Group offers 'almost free' concealed-carry gun training to St. Louis-area teachers

Group offers 'almost free' concealed-carry gun training to St. Louis-area teachers

Credit: Getty Images

SAFTI, the Saint Louis Association of Firearms Training Instructors, is offering St. Louis-area school teachers what he calls “almost free” training so they can obtain a concealed carry permit. This picture shows a similar concealed-weapons training class given to 200 Utah teachers on December 27, 2012 in West Valley City, Utah.

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by Ray Preston / News 4 and KMOV.com staff

KMOV.com

Posted on January 2, 2013 at 11:25 AM

Updated Tuesday, Nov 19 at 2:17 PM

ST. LOUIS (KMOV) -- A firearms safety instructor says SAFTI, the Saint Louis Association of Firearms Training Instructors, is offering St. Louis-area school teachers what he calls “almost free” training so they can obtain a concealed carry permit.

Instructor Michael Meyer said the offer is good for any certified teacher in the St. Louis area or from outstate Missouri. 

Meyer said those who take part must pay the range fees, but the class will be free.  He said range fees typically run about $15 and classes for a concealed carry permit generally run from $80 to $150.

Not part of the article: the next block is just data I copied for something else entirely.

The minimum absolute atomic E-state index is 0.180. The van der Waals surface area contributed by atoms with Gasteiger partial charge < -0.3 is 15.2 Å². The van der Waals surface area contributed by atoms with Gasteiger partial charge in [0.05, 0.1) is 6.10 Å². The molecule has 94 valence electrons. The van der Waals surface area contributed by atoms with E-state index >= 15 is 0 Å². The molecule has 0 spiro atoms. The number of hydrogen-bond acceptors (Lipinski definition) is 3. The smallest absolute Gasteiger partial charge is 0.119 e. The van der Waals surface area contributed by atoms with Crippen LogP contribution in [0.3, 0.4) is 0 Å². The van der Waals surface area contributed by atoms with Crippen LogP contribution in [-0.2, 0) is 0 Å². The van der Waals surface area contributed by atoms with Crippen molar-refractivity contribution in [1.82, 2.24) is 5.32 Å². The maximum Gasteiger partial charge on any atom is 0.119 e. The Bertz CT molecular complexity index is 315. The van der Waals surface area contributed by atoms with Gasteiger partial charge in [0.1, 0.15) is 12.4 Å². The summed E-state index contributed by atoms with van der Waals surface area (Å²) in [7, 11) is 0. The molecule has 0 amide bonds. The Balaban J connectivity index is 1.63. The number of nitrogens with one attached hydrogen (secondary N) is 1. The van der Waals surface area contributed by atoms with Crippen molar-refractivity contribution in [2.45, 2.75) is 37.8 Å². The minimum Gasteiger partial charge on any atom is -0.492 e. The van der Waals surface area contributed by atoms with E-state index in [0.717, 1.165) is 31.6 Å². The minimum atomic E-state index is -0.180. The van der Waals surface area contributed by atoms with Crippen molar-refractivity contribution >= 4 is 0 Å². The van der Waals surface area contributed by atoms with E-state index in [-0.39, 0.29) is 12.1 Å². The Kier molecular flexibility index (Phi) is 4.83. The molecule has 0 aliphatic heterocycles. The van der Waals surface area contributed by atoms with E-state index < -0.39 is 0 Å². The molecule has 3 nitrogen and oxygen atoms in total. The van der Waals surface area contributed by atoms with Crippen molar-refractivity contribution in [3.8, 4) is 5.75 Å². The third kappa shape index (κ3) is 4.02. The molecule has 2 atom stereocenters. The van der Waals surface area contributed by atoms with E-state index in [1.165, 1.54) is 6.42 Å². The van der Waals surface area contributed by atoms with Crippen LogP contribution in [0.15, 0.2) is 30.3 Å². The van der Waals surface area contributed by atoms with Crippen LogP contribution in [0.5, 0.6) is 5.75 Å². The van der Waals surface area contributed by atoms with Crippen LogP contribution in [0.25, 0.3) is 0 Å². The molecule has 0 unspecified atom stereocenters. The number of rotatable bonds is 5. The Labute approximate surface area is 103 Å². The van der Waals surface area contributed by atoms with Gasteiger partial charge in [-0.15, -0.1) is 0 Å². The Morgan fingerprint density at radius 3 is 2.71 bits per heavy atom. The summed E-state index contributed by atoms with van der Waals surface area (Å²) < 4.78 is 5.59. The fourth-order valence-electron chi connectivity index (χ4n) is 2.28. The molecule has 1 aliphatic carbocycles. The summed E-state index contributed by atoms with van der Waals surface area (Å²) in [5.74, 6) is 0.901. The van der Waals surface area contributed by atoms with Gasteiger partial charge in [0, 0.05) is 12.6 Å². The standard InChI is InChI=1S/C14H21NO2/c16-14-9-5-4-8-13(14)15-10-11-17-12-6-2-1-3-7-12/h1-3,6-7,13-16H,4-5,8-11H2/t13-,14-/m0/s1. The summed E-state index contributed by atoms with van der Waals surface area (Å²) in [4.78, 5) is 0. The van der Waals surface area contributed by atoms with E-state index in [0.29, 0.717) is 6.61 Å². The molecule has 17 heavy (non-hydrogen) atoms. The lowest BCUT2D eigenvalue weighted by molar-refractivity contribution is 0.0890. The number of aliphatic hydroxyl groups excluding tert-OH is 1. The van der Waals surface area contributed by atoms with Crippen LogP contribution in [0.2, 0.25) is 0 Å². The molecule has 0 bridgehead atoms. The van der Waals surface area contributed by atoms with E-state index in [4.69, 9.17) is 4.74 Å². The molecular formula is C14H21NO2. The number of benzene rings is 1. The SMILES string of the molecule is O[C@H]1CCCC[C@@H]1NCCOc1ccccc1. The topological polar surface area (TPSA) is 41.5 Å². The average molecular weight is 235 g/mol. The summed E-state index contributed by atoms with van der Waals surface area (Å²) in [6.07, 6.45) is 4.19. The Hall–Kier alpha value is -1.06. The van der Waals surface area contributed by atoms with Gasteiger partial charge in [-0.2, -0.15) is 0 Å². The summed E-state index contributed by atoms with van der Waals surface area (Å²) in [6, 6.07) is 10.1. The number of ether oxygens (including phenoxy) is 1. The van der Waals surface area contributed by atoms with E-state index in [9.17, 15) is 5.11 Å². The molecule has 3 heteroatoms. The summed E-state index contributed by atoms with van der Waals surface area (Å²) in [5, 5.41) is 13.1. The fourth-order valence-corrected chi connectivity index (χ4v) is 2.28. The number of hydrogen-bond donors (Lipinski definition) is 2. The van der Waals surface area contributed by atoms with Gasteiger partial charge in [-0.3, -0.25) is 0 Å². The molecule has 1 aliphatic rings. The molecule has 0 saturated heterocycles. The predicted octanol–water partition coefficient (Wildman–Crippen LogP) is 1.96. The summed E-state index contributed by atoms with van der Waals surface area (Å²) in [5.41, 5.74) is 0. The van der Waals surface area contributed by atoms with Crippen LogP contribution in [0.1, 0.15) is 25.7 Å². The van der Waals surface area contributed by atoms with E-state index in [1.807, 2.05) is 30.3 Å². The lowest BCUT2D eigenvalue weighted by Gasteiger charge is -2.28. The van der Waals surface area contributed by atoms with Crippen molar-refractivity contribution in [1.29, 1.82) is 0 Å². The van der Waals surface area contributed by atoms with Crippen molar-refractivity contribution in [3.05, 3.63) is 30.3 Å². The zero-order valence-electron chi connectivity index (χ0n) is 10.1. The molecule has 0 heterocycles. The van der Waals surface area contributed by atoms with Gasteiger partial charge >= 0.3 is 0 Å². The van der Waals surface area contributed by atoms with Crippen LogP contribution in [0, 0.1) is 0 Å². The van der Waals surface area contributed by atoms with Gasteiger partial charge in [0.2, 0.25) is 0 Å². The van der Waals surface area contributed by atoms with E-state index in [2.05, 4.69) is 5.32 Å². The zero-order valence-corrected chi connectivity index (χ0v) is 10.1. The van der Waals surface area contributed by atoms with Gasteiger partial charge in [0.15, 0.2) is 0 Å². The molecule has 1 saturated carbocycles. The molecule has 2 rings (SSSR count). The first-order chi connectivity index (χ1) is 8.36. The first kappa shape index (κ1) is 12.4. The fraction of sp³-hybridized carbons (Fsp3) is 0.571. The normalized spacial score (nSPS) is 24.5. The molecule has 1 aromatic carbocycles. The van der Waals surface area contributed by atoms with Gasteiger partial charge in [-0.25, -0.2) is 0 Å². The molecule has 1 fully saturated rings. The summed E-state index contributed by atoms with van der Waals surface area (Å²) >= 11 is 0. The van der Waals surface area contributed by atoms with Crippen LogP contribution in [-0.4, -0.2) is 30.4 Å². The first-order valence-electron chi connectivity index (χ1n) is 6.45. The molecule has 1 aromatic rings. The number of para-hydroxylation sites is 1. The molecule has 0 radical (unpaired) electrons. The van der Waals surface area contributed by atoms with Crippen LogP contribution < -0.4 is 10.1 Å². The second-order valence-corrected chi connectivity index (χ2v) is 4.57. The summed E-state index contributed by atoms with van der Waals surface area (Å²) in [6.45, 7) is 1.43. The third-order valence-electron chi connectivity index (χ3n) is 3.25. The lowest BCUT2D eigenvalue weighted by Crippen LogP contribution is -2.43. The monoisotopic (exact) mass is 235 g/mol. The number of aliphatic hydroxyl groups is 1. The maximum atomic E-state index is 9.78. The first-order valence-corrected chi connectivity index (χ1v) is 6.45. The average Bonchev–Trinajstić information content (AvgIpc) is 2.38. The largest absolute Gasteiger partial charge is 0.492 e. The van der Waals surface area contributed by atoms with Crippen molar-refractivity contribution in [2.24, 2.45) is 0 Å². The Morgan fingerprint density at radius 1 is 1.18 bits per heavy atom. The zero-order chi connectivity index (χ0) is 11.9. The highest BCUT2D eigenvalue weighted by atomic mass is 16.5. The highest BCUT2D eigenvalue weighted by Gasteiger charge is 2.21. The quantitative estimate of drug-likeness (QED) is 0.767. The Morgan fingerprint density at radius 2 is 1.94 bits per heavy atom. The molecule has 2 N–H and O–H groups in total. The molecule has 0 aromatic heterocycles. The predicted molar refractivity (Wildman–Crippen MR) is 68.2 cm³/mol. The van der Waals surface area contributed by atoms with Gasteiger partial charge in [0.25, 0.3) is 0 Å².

In a debate where emotions run high, Meyer says he heard the same arguments several years ago when Missouri voted on the concealed-carry law.

“When concealed carry passed they said there would be wild-west shoot outs, blood in the street,” he said. “None of that’s happened.”

Meyer says he wanted to make free lessons available to teachers before the Newtown, Conn. school shootings and felt now was the time to act.

But so far it appears there’s not one district in the state that allows concealed guns on campus.

St. Louis Public School District Spokesman Patrick Wallace says only police and licensed security officers are allowed to have guns on campus.

Wallace said teachers or staff who violate the school policy, even if they possess a concealed carry permit, face disciplinary action which may include termination.

In Jefferson City, lawmakers are considering legislation that would allow teachers to have guns that may -in effect- trump a district’s policy. 

But one backer says it is not the intention of any new law to override a school district’s wishes.

The debate over allowing guns on campus is sure to fire up both sides on the issue.

“I think it has a very good chance of passing,” said Meyer. “Maybe not first try, but second try.” 

Meyer says right now the classes would be offered only to those who are certified teachers. However, it is possible that it could expand to include school staff as well.

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